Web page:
This website was launched in 2002, and at that time it was maintained as a chase website by Bill Tabor, a Tornado storm chaser from Leander, Texas. Bill documented his chase experiences by sharing doppler radar imagery of storms he pursued, photos he took, and journal-style entries that offered a personal account of his experience pursuing each storm he trailed. Sadly, Bill passed away in April, 2020.
Currently, the site is maintained by Joe, a Maine native whose first encounter with a tornado while attending graduate school in Iowa made a lasting impression. The sky turned an eerie green color, storm sirens sounded, and the windows shook as the storm left a path of devastation through his neighborhood, missing his residence by a single city block.
Today Joe maintains TornadoXtreme.com as a site dedicated to sharing information, facts, and stories about tornadoes. The mission of the site is to answer common questions, and serve as a helpful resource to those seeking information about this unique and powerful storm.
An Introduction to Tornadoes
A tornado is a narrow, violently rotating column of air that extends from the base of a thunderstorm to the ground. Tornadoes are the most violent of all atmospheric storms, and with wind speeds that are capable of reaching 300 mph, a tornado can quickly cause serious damage.
These powerful storms occur during thunderstorms, forming within minutes, and are therefore very hard to predict. The unpredictable nature of tornadoes is one reason why they can be so deadly. You may be notified that a hurricane is likely to hit your town a few days or even a week in advance, but with a tornado you have only minutes to react and seek shelter.
The strength of a tornado is determined by the so-called Fujita Scale (F-Scale), and the rating system for tornadoes is based on a combination of wind speed and damage reports following the storm.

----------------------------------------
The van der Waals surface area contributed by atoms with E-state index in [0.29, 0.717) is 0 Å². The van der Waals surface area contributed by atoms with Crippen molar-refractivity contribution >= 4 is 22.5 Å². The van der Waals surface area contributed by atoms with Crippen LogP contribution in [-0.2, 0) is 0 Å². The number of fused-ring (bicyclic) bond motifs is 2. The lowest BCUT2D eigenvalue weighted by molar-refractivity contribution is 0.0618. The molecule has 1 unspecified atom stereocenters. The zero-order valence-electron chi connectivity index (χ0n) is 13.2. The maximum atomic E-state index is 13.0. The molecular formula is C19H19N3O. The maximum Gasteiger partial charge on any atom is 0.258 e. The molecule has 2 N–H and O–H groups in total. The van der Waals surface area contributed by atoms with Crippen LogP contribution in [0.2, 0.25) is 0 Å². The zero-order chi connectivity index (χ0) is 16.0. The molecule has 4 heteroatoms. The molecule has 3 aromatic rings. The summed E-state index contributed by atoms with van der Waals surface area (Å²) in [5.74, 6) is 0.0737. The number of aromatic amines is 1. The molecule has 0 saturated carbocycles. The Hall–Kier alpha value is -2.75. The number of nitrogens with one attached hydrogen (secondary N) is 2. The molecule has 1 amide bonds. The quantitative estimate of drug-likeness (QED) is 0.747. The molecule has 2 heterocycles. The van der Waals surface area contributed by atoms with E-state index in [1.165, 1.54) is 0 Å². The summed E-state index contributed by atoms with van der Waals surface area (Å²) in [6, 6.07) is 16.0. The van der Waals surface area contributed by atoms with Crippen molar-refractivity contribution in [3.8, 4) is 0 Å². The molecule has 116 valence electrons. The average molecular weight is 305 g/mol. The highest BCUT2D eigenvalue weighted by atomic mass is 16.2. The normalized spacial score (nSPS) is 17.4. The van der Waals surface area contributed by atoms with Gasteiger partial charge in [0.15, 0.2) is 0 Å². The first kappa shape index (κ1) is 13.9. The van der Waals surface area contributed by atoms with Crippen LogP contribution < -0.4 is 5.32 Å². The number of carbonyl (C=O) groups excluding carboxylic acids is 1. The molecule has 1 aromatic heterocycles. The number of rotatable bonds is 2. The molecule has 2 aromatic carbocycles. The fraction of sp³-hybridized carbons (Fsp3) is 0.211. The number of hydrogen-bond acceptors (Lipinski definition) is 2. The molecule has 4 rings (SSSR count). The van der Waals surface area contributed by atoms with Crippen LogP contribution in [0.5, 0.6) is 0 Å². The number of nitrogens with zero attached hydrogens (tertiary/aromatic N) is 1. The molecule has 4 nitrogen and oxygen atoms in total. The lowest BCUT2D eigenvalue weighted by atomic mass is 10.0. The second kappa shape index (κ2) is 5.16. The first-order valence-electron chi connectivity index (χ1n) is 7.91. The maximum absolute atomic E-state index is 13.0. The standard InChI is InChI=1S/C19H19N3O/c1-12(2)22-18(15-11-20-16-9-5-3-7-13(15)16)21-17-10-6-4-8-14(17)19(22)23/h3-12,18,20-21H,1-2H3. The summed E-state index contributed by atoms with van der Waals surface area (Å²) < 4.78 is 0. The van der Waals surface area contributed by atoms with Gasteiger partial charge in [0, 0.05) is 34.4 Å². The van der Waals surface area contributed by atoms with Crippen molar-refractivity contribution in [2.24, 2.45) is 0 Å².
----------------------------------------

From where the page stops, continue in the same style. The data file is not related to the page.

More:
The United States will experience 1,000 tornadoes in the average year, with most occurring in a corridor of states in the Midwest known unofficially as Tornado Alley.
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Some Quick Facts & Information About Tornadoes
Protecting Yourself During a Tornado
Given the extreme winds and resulting unimaginable destruction, people living in tornado prone areas (such as “Tornado Alley“), should actively consider options to protect themselves and their loved ones.
To avoid situations that could risk your life and property, make sure to keep an eye on the tornado warning from the National Weather Service on Twitter.
In the worst case scenario, storm shelters are a good way to take cover from the destructive power of a tornado. One option is to make use of a public storm shelter in your area.
Some people have access to private above-ground and underground tornado shelters. While expensive, they offer the advantage of accessibility. They are quick to reach in a case of an emergency.
What is the Fujita Scale?
Commonly known as the F-Scale, the Fujita scale is used to rate the strength of a tornado.
Measured on a scale from F1-F5, it describes the tornado’s impact on human-built structures and vegetation. Click here to learn more about it.
What is Tornado Alley?
The term “Tornado Alley” is used to describe the areas of the United States and Canada in which tornadoes occur frequently. As of 2018, there still isn’t an official definition of what this term describes, particularly because tornadoes can happen almost anywhere. Still, there’s a general consensus that this term should be used for the Great Plains area of the United States. Get all the facts!
Are Hurricanes and Tornadoes the Same?
Both are weather phenomenons that come with strong winds and can cause great damage. However, tornadoes form on land, while hurricanes appear over water. They further differ on their size, speed, duration, frequency and possibility to issue a warning. Read all about it in this article.
What is the Difference between a Cyclone and Tornado?
Similar to hurricanes, both cyclones and tornadoes are violent spiraling storms. While cyclones tend to form in the tropical parts of the world, tornadoes mainly occur in the United States of America. To learn about the differences in greater detail, make sure to read our article comparing both weather phenomena.
Having Dreams about Tornadoes?
If you have dreams about tornadoes, you’re probably very eager to find out where they’re coming from. Same as any other dream, tornado dreams can have different meanings. Don’t miss our interpretations of the 10 most common tornado-related dreams!